Volunteers are important contributors to society, especially for non-profit organizations. From students to seniors, they’re a regular feature of events, fundraisers, and office work. And yet there’s no specific “volunteer law” in BC. If you’re a volunteer organization (as are many non-profits), or if you’re hiring unpaid volunteers, there are a few important things to consider.
What you should know
“Every year for our big annual fundraiser we always have a bunch of volunteers help out with invitations, set up, day-of coordination — everything, really! Last year one of our volunteers slipped on the front steps and hurt her leg pretty bad. She couldn’t work for a few months. We were shocked when we got a letter from her lawyer demanding we take care of her physio and alternative care bills. It took months to reach a settlement. It was incredibly stressful.”
– Ann, Victoria, BC
It doesn’t matter if you’re a for-profit business or a community-based non-profit: you have a responsibility to take care of the people working for you. This applies to paid staff as well as unpaid volunteers. The duties cover many areas:
Take reasonable care. An organization owes its volunteers a duty to take reasonable care. This means it must avoid foreseeable injuries to its volunteers. For example, if you’re holding a carpentry workshop that will be taught by a volunteer, you need to make sure they have the right tools and a tidy work space.
Create a safe workplace. An organization’s work space must be safe. And this extends beyond volunteers to the public in attendance. For example, at a fundraiser a volunteer might be expected to ensure a clear path to the exits, while the organization would be responsible for providing smoke alarms and fire extinguishers.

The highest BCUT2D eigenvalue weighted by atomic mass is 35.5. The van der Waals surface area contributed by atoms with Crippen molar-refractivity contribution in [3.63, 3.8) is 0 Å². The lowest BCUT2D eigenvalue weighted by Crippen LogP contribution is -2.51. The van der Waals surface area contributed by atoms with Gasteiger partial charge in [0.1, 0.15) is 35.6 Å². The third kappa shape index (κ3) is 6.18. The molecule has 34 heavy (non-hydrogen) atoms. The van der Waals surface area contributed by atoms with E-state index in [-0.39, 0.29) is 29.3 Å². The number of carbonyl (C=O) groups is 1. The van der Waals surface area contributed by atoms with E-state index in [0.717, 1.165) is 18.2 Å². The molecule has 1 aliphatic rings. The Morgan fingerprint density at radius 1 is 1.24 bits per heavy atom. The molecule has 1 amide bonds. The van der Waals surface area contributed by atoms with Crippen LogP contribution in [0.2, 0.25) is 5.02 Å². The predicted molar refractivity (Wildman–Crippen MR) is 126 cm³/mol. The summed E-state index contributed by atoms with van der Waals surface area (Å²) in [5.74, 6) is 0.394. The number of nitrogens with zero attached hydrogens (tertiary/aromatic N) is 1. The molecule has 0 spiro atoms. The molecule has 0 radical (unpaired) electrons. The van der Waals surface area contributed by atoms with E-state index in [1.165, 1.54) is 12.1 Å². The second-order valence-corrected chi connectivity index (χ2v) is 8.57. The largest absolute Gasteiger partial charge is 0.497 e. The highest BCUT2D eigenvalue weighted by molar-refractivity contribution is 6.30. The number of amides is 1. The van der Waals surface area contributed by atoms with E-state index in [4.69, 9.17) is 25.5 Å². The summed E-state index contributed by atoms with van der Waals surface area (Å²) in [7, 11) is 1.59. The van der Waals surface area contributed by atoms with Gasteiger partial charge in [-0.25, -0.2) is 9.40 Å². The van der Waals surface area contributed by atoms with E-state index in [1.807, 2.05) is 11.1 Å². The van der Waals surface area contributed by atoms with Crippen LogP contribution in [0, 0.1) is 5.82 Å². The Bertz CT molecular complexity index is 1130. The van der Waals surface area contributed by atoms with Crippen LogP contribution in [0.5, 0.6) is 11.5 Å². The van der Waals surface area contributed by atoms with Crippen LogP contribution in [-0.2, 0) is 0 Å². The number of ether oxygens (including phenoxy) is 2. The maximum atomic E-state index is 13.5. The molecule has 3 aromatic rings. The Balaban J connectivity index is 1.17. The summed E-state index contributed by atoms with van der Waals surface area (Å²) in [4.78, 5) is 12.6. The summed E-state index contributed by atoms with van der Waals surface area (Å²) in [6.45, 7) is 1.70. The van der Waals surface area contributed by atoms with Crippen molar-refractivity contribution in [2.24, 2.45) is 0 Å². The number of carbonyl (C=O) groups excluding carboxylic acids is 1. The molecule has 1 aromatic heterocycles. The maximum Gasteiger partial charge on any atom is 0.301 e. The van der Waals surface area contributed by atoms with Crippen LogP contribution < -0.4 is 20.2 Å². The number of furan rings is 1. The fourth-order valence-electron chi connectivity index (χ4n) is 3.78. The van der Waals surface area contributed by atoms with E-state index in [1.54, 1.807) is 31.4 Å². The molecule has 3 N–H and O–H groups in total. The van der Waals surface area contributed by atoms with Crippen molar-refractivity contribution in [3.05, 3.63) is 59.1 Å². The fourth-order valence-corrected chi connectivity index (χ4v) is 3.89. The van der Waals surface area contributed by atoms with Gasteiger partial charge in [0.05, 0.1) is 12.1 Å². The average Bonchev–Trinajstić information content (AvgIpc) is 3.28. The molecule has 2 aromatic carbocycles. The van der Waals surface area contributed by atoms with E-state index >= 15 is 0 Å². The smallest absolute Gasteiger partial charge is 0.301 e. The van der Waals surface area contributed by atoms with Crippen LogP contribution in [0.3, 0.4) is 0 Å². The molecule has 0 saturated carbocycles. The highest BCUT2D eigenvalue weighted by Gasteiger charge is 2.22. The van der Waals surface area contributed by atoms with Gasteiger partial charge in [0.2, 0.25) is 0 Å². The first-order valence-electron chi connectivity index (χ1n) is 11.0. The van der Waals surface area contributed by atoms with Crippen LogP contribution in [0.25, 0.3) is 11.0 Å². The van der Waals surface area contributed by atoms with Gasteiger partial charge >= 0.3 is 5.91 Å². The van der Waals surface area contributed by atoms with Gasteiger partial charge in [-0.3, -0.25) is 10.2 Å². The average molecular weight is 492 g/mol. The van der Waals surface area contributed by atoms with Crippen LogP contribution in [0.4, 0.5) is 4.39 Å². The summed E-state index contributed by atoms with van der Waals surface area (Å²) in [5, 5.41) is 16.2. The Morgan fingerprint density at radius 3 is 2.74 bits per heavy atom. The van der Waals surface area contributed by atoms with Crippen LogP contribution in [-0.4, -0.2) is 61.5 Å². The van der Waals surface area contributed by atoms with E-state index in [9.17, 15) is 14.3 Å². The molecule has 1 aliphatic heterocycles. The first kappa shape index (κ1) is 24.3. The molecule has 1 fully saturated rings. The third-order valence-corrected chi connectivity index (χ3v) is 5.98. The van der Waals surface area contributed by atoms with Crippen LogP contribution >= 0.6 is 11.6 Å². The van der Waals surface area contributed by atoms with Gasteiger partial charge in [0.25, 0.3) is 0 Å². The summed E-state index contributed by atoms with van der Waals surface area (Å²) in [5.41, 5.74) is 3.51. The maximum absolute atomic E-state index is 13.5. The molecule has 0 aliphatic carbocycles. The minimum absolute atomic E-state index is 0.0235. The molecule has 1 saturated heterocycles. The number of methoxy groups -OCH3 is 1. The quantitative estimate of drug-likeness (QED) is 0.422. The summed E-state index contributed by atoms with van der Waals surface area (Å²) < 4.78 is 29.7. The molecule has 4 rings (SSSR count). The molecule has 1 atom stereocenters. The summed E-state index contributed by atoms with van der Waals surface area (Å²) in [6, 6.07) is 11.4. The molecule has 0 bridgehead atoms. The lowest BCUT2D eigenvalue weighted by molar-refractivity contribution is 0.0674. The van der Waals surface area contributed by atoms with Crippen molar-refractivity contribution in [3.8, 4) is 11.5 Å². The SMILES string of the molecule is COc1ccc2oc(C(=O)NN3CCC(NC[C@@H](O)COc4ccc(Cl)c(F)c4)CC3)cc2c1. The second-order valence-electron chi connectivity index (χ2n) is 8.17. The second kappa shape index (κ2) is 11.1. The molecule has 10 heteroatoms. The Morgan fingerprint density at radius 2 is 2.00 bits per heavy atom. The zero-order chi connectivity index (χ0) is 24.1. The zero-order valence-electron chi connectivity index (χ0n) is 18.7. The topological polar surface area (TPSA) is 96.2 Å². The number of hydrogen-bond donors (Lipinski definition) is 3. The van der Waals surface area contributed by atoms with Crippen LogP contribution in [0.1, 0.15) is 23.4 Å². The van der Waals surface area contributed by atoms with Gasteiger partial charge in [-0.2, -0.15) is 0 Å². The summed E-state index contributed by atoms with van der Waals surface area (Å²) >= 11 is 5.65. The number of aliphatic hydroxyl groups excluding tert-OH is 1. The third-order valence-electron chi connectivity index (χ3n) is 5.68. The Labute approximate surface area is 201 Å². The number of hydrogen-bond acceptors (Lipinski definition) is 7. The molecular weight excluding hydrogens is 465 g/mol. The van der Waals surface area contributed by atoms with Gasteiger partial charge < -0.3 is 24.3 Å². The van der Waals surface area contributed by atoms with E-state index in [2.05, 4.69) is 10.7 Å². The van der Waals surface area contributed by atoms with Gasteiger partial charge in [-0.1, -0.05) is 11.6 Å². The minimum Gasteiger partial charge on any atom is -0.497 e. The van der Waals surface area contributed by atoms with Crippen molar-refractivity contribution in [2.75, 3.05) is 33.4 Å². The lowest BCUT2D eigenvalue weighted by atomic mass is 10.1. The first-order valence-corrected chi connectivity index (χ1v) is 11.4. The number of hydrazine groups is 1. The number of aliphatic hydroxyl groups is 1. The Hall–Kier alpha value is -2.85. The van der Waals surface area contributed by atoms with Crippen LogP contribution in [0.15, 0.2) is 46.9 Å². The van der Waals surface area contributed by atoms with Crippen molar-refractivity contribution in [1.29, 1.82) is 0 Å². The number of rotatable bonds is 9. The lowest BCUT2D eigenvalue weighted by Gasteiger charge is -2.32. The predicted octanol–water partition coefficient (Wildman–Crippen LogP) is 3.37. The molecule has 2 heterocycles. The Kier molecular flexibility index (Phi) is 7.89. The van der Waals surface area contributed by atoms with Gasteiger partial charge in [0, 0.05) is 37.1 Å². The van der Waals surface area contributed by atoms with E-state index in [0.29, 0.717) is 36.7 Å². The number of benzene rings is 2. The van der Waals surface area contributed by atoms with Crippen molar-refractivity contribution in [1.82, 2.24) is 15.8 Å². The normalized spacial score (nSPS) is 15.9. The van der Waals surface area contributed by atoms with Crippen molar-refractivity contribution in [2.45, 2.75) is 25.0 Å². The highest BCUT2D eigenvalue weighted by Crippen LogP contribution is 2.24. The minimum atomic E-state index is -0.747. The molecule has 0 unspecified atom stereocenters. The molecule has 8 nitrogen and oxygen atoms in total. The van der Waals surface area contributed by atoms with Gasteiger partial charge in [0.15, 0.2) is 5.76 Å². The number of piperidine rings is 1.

Don’t discriminate. An organization mustn’t engage in discriminatory practices. Under human rights law, it can’t treat anyone badly or unfairly because of certain parts of their identity, such as race or sex or disability. The law calls these protected characteristics. Effectively, this means you can’t exclude certain people from being able to volunteer. Taking it one step further, it could also mean that your organization’s work environment isn’t accommodating enough — for example, if you hire a volunteer in a wheelchair, the location should be accessible. Check out our discrimination coverage to learn more.
So how far does your organization have to go? It’s always a question of reasonableness in a given context. For example: is it reasonable for a 30-minute boat tour to provide life jackets to their volunteers? Yes. But would they also have to provide an hour of marine safety training before the trip? Probably not.
“At our spring gala, we had two volunteers run the coat check. Several of our attendees complained that their coats (and the valuables inside!) were lost. We figured the volunteers would have to compensate them, but we ended up being on the hook ourselves. I didn’t realize that our organization — which is a non-profit on a shoestring budget — could be held responsible for that sort of thing.”
– Stephen, Maple Ridge, BC
Beyond their legal duties to their volunteers, organizations can be held liable for what their volunteers do. This is called vicarious liability. Typically a two-part test determines this:
Was the volunteer under your direction and control? This part is pretty straightforward. If you hire volunteers and give them specific instructions of what they’re supposed to do, then they’re under your control and direction.
Was the volunteer acting within the scope of their responsibilities? If you hire a volunteer swim instructor, and someone gets injured on their watch, then yes, you’d be liable. On the other hand, if you hire a volunteer to do deliveries with your van, and they get in an accident while running a personal errand, that wouldn’t be within the scope of their responsibilities.
The second part of this test goes a bit further. If a volunteer goes out and does something outside of what the organization hired them to do, another person might assume that the organization okayed this. Think of a volunteer signing a contract with an event space. Even if the organization didn’t authorize this, a reasonable person might have thought the volunteer did have that authority. And then the organization might still be liable. The law was developed in this way to protect businesses that enter into contracts with people who hold themselves out to be representatives of an organization, but later try to back out of responsibility.